The Prophet Micheas, the sixth of the Twelve Minor Prophets, was descended from the Tribe of Judah and was a native of the city of Morastha, to the south of Jerusalem, wherefore he was called a Morasthite. His prophetic service began around the year 778 before the Birth of Christ and continued for almost 50 years under the kings of Judah — Joatham, Akhaz, and Righteous Ezechias (721-691 B.C., Comm. 28 August).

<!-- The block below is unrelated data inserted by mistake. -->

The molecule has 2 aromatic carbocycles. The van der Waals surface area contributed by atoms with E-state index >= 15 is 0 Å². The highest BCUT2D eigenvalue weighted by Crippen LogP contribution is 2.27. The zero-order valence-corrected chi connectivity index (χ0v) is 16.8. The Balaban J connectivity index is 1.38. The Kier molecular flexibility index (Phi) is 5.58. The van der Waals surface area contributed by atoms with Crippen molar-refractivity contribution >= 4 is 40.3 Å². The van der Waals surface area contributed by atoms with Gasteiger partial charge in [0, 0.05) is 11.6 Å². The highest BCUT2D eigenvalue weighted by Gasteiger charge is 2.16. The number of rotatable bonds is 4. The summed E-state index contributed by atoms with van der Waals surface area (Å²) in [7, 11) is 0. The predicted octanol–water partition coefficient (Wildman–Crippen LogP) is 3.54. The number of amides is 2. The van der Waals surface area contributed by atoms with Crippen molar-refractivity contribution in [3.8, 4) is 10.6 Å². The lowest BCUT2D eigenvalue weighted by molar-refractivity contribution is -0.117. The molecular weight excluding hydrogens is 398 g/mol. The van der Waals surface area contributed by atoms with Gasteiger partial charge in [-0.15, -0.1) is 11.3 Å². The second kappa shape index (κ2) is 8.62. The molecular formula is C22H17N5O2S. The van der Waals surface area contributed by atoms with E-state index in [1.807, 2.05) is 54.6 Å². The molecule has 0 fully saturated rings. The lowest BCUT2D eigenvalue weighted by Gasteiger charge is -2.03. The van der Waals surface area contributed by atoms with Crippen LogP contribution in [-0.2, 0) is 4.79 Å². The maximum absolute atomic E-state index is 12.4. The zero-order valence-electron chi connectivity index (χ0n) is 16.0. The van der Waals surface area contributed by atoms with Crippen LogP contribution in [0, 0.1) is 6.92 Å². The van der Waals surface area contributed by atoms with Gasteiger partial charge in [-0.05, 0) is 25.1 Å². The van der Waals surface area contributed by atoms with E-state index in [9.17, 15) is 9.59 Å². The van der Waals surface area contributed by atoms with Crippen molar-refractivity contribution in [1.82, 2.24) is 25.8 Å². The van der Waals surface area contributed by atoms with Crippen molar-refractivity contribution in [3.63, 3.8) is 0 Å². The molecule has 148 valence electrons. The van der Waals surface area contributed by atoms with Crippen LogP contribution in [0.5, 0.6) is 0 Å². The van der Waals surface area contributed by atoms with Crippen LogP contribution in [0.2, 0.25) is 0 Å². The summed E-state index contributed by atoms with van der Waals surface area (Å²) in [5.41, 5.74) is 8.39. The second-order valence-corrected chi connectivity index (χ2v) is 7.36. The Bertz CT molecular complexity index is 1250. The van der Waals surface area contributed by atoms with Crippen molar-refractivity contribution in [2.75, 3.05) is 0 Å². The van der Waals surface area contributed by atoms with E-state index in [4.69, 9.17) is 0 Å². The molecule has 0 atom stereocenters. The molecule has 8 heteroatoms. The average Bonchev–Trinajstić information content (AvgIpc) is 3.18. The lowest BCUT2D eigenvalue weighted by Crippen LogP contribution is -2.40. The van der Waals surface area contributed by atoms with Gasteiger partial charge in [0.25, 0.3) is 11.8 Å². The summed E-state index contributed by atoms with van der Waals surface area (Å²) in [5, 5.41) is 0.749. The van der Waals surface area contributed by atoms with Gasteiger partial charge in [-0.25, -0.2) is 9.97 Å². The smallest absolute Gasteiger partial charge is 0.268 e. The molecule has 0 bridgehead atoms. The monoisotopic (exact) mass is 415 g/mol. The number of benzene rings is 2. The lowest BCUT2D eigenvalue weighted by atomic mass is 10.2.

He was a contemporary of the Prophet Isaias. His denunciations and predictions were in regard to the separate kingdoms both of Judah and of Israel. He foresaw the misfortunes, threatening the kingdom of Israel before its destruction, and to Judah, during the incursions under the Assyrian emperor Sennacherib. To him belongs a prophecy about the birth of the Saviour of the world: “And thou, Bethlehem, house of Euphratha, though small wilt be in the thousands of Judah, from thee to Me wilt come an eldest, that will be King in Israel, Whose coming forth is from the beginning of days forever” (Mic. 5: 2). From the words of the Prophet Jeremias (Jer. 26: 18-19), the Jews evidently were afraid to kill the Prophet Micheas. His relics were discovered in the Fourth Century after the Birth of Christ at Baraphsatia, through a revelation to the bishop of Eleutheropolis, Zeuinos.